Rising star of the Slovenian scene, Nina Ramšak Marković talks to Živa Kadunc about straddling the institutional and independent sectors, her interest in comedy and the changing role of the director.
Since winning the Prešeren Prize for outstanding achievement with her graduation production of The House of Bernarda Alba, Nina Ramšak Marković has made a significant impact on the Slovenian scene, working within institutions as well as in the independent sector, and tackling everything from classic dramas to absurdist comedies.
Živa Kadunc: Am I right in thinking that, since graduating, your work seems to have focused increasingly on contemporary social issues? I’m thinking of The Emigrants, which was staged at SNT Drama Ljubljana, and Women as Lovers, based on the novel by Elfriede Jelinek, which you directed for the Mladinsko Theatre.
Nina Ramšak Marković: I wouldn’t say that those are my only interests, but rather that each performance brings its own context. Looking back at Lovers, for example: I’ve wanted to put this novel on stage for a long time, so it was more of a passion project for me. But I do like the fact that social issues can be addressed in any genre, both through comedy and through more “serious” genres. I wouldn’t say that I have any one clear common denominator, at least at first glance. But if I look at the bigger picture, what interests me on stage is exploring the realities of lower social classes on the fringes of society, the marginalised.
Živa Kadunc: So, you are also interested in comedy, which is still sometimes looked down on as a genre? Women as Lovers, though otherwise fairly tragic, features several comic moments…
Nina Ramšak Marković: Yes, I am a lover of comedy. In my opinion, it’s an overlooked and malnourished genre. I do think that half of Slovene theatre is made up of productions that are meant to make people laugh, so, overall, there are plenty of comedies, but a lot of this space is taken up by more low-brow productions. In terms of more highly-regarded artistic production, there are far fewer comedies. But comedy is actually quite a narrow genre, whereas humorous scenes can actually be placed in any genre. And not just on stage, this is also true on screen. Films dealing with difficult subjects can establish a dimension of humour in certain moments. This is something which I like very much and, if done well, it doesn’t diminish the seriousness of the subject matter, but rather adds a new perspective.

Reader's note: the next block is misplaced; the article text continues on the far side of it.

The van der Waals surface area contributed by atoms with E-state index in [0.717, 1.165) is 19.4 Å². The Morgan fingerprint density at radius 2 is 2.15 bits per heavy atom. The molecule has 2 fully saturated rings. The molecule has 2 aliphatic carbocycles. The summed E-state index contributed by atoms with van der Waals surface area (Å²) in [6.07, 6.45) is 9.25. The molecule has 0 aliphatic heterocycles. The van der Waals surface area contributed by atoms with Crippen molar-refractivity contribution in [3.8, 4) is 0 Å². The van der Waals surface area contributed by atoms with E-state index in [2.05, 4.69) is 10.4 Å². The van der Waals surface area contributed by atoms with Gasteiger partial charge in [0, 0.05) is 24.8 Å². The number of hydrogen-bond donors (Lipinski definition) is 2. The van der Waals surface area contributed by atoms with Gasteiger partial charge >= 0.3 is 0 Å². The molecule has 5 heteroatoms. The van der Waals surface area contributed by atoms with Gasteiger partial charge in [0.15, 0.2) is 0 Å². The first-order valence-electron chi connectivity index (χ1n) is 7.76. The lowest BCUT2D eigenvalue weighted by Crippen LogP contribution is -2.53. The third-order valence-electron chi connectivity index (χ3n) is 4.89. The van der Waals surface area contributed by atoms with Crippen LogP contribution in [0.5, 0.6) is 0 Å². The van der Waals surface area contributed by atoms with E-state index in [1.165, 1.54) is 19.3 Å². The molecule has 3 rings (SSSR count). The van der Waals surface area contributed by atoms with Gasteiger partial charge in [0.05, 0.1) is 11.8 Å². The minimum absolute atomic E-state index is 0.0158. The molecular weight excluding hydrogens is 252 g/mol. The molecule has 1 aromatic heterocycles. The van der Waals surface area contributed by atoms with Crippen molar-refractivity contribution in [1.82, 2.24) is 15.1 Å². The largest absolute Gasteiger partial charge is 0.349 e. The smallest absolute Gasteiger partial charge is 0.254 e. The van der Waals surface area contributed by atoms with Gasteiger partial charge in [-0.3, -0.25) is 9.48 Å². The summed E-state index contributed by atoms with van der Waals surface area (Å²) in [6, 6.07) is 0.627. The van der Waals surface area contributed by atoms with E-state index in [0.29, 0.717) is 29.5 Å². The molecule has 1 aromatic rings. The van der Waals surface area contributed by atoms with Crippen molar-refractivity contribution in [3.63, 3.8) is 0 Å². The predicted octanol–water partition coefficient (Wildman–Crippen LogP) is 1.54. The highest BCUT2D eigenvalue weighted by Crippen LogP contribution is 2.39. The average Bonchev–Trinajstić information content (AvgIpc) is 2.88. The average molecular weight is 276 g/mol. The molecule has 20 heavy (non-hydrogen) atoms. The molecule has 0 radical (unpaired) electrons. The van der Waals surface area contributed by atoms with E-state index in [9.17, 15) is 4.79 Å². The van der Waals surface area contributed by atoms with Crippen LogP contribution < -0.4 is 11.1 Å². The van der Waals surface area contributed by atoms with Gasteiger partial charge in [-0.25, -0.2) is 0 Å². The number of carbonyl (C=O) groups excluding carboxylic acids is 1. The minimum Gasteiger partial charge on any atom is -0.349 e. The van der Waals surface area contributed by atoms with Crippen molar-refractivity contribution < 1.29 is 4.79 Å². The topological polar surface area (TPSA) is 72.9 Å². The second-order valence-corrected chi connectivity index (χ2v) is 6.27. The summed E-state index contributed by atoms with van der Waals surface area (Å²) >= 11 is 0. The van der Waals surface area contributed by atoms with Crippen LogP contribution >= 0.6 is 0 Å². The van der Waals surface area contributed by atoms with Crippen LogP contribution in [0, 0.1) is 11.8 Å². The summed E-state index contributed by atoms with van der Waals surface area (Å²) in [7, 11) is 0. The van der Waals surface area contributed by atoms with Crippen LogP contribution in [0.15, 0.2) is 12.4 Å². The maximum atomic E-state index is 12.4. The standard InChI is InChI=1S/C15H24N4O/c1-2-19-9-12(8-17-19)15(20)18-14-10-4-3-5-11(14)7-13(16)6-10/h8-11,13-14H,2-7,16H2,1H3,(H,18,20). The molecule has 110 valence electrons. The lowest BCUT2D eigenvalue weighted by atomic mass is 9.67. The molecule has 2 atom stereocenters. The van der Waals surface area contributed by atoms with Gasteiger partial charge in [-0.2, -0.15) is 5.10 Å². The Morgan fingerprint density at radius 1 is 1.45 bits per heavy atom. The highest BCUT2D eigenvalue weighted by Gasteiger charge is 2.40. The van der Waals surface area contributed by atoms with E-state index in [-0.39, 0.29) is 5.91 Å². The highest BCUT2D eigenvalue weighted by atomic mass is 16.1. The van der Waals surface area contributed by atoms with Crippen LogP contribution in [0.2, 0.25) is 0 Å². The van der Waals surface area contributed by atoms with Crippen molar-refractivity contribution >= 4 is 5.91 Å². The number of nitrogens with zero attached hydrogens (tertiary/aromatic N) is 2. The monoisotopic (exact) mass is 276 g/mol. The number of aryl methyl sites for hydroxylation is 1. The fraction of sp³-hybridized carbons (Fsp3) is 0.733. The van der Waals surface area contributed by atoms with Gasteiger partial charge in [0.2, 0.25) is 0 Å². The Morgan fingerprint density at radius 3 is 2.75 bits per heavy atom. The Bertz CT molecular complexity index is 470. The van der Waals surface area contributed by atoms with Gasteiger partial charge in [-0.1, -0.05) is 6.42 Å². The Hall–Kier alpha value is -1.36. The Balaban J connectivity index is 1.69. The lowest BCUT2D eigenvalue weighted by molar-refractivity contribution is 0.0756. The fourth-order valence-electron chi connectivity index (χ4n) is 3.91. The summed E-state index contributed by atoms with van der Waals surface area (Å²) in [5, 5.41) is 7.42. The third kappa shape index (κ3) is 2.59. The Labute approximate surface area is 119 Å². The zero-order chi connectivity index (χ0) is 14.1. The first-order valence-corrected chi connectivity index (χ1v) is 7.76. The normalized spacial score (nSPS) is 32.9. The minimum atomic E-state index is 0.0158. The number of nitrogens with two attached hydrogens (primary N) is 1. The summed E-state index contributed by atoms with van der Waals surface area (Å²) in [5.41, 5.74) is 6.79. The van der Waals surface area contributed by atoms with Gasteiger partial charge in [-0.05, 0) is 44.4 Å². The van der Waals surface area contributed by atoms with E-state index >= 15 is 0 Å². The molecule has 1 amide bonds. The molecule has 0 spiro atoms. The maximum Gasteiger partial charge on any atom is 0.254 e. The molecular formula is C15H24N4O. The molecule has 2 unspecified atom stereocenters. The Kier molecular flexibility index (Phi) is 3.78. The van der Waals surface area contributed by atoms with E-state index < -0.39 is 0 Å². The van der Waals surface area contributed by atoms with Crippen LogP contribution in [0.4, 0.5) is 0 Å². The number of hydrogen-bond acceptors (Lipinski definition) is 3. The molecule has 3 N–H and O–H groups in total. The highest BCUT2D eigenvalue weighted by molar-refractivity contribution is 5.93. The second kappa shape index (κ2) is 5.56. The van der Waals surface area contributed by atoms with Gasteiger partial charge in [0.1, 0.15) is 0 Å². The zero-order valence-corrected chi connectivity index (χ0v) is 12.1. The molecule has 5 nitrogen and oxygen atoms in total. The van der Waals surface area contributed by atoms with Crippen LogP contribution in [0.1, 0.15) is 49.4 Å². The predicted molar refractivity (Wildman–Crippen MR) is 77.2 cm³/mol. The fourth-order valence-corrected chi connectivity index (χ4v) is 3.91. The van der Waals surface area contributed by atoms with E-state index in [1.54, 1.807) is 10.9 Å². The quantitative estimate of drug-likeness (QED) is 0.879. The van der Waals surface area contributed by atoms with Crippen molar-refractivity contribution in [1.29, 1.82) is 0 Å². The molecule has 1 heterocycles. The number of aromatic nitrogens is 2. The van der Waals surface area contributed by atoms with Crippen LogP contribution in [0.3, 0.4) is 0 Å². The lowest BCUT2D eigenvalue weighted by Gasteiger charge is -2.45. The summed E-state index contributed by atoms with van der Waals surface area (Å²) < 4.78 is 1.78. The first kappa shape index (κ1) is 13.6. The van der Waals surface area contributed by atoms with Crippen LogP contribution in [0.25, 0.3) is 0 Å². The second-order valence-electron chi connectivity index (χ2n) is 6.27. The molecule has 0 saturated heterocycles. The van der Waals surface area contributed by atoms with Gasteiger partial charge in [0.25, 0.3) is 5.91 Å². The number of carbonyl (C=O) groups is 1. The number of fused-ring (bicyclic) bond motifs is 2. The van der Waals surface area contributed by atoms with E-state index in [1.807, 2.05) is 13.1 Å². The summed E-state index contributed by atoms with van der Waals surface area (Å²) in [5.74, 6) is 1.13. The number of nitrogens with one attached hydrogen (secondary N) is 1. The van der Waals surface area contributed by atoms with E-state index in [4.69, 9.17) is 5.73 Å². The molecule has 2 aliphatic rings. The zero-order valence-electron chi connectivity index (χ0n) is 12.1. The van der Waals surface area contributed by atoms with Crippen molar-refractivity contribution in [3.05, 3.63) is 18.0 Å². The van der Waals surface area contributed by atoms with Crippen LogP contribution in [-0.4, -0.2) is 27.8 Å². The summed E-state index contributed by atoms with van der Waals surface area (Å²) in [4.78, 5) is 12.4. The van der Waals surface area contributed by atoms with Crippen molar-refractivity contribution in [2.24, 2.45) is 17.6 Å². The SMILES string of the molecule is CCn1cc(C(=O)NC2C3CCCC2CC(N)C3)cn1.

Živa Kadunc: Can you tell me more about your approach to adapting Women as Lovers for the stage? You and the dramaturg Milan Ramšak Marković seemed to separate the narrative from the dialogue, which was then acted out by the characters. Was your objective to retain the writer’s sharpness of expression, which would otherwise be difficult to convey?
Nina Ramšak Marković: I do find that the language is truly the [strength] of the novel. As I see it, the story isn’t the focal point, it’s not as interesting. It is the narrator of the story who adds the colour and observations, meaning that the world isn’t presented from a neutral perspective. Keeping the language really was the biggest challenge, and in order to make something other than a purely storytelling event, we placed these micro-events, these “acted out” situations – although admittedly dramatically unrich – in between the writer’s words. We wanted to strike a balance between the dramatic momentum and the storytelling, which can bring a lot of colour to otherwise mundane, basic events. Another challenge was that this novel – Jelinek’s debut – has rarely been adapted for the stage.
Živa Kadunc:: In both Lovers and The Emigrants, you have made choices about what to show and what not to show. in Lovers, you show a rape, for example, but not the lifelong trauma that results from it. Similarly, in The Emigrants, the characters don’t experience beatings or police violence.
Nina Ramšak Marković: I try to avoid victimisation, I didn’t want to put my characters in the role of victims. In both productions, we also put thought into the physicality of the actors, of the people themselves, to show physically how they are trapped in their social setting. Migrants, who are undoubtedly victims of the system, also have a human side, a side that is quite ordinary – they are funny, they are well-read, they are intolerant towards each other.
With the other creators [of The Emigrants], we worked very hard to break down the power relationship that is created by the position of victimhood. This position can otherwise create a certain feeling of comfort in the viewer, through agreeing with the issue and feeling sorry for the victim. By experiencing compassion, we might feel as if we can wash our hands of responsibility and participation in the issue, even though we are in a more privileged position.